Geometry Outcomes Outline
In a geometry content course for K–8 teachers, what broad
conceptual ideas/topics are essential? We identified five broad
topics, and noted that each of them align with one or more of three
major themes (goals for the goals).
Note that this is not intended as a curriculum list. Most of
these topics would be hard to imagine as separate units in a course.
Instead, they are an outline of the types of topics one might
address in each part of the curriculum. Also, much of this list
would be appropriate in other math content courses for teachers and
is not necessarily specific to geometry.
- Cover core geometry content
- Explicitly demonstrate and teach elements of mathematical practice
(i.e., teach students what mathematics is)
- Where possible, connect with students' interest in teaching
- Different levels of "rigor" corresponding to child development levels.
- Importance of definitions in clear communication and proofs.
- Proofs of key geometry results, e.g., congruence of opposite angles, angle sum in polygons, and Pythagorean theorem.
Fluency in geometric thinking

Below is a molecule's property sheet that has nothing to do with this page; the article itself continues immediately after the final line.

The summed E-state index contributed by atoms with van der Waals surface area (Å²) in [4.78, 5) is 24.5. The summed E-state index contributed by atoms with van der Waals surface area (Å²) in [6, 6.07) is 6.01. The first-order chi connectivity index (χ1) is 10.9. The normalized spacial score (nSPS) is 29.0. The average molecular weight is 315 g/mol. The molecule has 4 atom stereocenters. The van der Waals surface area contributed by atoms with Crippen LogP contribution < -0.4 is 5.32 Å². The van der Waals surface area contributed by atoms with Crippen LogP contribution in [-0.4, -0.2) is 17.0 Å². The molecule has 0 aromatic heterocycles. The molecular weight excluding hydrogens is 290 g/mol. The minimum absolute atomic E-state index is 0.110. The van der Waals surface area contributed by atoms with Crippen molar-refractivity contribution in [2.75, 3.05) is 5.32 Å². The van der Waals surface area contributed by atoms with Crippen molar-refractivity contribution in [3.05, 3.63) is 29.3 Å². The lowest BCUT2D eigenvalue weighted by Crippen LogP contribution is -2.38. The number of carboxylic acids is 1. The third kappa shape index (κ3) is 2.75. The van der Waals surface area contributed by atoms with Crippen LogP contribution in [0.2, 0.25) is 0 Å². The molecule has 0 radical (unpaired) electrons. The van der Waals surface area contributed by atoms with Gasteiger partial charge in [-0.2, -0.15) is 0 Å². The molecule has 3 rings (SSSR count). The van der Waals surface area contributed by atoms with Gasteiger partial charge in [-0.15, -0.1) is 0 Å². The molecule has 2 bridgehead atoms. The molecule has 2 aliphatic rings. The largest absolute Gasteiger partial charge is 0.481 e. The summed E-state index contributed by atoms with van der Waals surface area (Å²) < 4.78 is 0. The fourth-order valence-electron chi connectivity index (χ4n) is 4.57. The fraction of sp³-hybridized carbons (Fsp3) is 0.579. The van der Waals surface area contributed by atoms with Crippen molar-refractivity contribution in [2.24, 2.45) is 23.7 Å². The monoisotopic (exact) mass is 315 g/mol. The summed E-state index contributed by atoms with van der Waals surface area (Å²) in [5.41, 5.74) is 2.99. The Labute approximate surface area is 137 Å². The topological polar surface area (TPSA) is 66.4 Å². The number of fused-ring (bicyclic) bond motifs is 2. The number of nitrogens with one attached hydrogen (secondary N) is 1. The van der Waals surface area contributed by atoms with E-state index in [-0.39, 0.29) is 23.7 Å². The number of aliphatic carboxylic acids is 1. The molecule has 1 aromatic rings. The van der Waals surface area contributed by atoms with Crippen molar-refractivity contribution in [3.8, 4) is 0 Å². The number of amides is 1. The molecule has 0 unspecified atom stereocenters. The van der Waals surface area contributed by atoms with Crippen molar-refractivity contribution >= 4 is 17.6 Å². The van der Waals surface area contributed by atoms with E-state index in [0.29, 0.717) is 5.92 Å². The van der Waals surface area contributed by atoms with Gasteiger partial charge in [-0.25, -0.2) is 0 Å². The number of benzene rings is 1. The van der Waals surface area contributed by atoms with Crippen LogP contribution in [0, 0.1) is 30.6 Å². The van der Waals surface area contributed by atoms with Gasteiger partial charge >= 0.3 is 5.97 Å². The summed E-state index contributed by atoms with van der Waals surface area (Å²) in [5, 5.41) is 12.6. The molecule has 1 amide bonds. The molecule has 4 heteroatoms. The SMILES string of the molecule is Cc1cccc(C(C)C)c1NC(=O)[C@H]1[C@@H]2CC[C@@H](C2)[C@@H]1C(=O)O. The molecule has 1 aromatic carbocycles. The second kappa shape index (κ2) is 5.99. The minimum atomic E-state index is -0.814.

- Know facts and terms, e.g., names and properties of 2D and 3D shapes.
- Students (future teachers) should communicate correctly and precisely about geometry.
- Motivated by "something to talk about", rather than rote memorization.
Multiple explanations/proofs of basic results
- gives more robust understanding
- can address different developmental levels of children
- serves to remediate low-level students
- provides good connection to teaching
Properties of shapes (2D and 3D)
- Explore various 2D and 3D shapes.
- State their properties (and know their names).
- Figure out relationships between various shapes.
Synthesize geometric and algebraic ideas
- Be able to think visually and algebraically
- Translate from geometric to algebraic ways of presenting concepts and explanations
Geometry of motion and change
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